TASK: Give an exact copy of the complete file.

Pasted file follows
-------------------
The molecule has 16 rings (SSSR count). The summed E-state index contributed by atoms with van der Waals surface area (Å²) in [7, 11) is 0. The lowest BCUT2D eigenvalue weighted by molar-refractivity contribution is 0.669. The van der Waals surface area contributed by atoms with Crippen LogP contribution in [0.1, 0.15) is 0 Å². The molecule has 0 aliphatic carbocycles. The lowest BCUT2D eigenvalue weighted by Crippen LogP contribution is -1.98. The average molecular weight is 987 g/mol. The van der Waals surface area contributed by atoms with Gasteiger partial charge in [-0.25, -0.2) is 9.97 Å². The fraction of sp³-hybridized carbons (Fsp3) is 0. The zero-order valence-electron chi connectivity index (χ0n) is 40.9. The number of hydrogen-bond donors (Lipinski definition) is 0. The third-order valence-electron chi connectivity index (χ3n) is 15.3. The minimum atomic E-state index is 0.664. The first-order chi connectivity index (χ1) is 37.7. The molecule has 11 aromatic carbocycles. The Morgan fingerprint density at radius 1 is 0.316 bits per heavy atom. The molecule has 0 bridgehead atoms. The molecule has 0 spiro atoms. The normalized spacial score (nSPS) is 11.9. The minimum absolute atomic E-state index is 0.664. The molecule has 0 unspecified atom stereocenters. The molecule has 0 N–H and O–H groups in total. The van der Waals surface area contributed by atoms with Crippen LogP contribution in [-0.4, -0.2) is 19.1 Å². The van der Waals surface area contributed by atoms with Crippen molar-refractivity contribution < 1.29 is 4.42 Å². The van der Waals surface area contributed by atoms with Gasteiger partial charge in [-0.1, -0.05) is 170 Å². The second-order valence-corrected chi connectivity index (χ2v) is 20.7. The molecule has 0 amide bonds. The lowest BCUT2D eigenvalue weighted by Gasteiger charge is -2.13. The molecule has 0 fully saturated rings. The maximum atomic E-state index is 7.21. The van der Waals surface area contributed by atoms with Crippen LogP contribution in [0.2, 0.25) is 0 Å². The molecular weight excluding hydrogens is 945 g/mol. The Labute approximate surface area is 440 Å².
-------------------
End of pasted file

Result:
The molecule has 16 rings (SSSR count). The summed E-state index contributed by atoms with van der Waals surface area (Å²) in [7, 11) is 0. The lowest BCUT2D eigenvalue weighted by molar-refractivity contribution is 0.669. The van der Waals surface area contributed by atoms with Crippen LogP contribution in [0.1, 0.15) is 0 Å². The molecule has 0 aliphatic carbocycles. The lowest BCUT2D eigenvalue weighted by Crippen LogP contribution is -1.98. The average molecular weight is 987 g/mol. The van der Waals surface area contributed by atoms with Gasteiger partial charge in [-0.25, -0.2) is 9.97 Å². The fraction of sp³-hybridized carbons (Fsp3) is 0. The zero-order valence-electron chi connectivity index (χ0n) is 40.9. The number of hydrogen-bond donors (Lipinski definition) is 0. The third-order valence-electron chi connectivity index (χ3n) is 15.3. The minimum atomic E-state index is 0.664. The first-order chi connectivity index (χ1) is 37.7. The molecule has 11 aromatic carbocycles. The Morgan fingerprint density at radius 1 is 0.316 bits per heavy atom. The molecule has 0 bridgehead atoms. The molecule has 0 spiro atoms. The normalized spacial score (nSPS) is 11.9. The minimum absolute atomic E-state index is 0.664. The molecule has 0 unspecified atom stereocenters. The molecule has 0 N–H and O–H groups in total. The van der Waals surface area contributed by atoms with Crippen LogP contribution in [-0.4, -0.2) is 19.1 Å². The van der Waals surface area contributed by atoms with Crippen molar-refractivity contribution < 1.29 is 4.42 Å². The van der Waals surface area contributed by atoms with Gasteiger partial charge in [-0.1, -0.05) is 170 Å². The second-order valence-corrected chi connectivity index (χ2v) is 20.7. The molecule has 0 amide bonds. The lowest BCUT2D eigenvalue weighted by Gasteiger charge is -2.13. The molecule has 0 fully saturated rings. The maximum atomic E-state index is 7.21. The van der Waals surface area contributed by atoms with Crippen LogP contribution in [0.2, 0.25) is 0 Å². The molecular weight excluding hydrogens is 945 g/mol. The Labute approximate surface area is 440 Å².